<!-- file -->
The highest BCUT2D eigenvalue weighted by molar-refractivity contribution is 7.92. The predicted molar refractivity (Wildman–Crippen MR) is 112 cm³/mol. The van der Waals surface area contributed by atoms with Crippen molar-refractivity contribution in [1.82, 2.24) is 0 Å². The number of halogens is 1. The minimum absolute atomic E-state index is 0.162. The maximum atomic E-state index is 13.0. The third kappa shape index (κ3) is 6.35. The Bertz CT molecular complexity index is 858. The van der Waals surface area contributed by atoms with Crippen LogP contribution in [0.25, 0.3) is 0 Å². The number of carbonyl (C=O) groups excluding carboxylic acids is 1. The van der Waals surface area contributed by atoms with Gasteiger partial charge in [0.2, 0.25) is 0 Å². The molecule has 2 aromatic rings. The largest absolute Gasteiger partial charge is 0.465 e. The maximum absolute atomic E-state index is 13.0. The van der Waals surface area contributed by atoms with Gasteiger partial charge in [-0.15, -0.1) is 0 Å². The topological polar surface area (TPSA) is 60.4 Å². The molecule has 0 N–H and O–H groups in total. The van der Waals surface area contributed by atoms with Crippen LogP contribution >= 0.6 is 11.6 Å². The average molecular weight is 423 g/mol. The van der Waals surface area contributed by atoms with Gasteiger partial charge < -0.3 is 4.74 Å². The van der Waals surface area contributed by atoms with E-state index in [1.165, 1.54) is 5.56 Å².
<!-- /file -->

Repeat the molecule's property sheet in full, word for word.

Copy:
The highest BCUT2D eigenvalue weighted by molar-refractivity contribution is 7.92. The predicted molar refractivity (Wildman–Crippen MR) is 112 cm³/mol. The van der Waals surface area contributed by atoms with Crippen molar-refractivity contribution in [1.82, 2.24) is 0 Å². The number of halogens is 1. The minimum absolute atomic E-state index is 0.162. The maximum atomic E-state index is 13.0. The third kappa shape index (κ3) is 6.35. The Bertz CT molecular complexity index is 858. The van der Waals surface area contributed by atoms with Crippen LogP contribution in [0.25, 0.3) is 0 Å². The number of carbonyl (C=O) groups excluding carboxylic acids is 1. The van der Waals surface area contributed by atoms with Gasteiger partial charge in [0.2, 0.25) is 0 Å². The molecule has 2 aromatic rings. The largest absolute Gasteiger partial charge is 0.465 e. The maximum absolute atomic E-state index is 13.0. The van der Waals surface area contributed by atoms with Gasteiger partial charge in [-0.15, -0.1) is 0 Å². The topological polar surface area (TPSA) is 60.4 Å². The molecule has 0 N–H and O–H groups in total. The van der Waals surface area contributed by atoms with Crippen LogP contribution >= 0.6 is 11.6 Å². The average molecular weight is 423 g/mol. The van der Waals surface area contributed by atoms with Gasteiger partial charge < -0.3 is 4.74 Å². The van der Waals surface area contributed by atoms with E-state index in [1.165, 1.54) is 5.56 Å².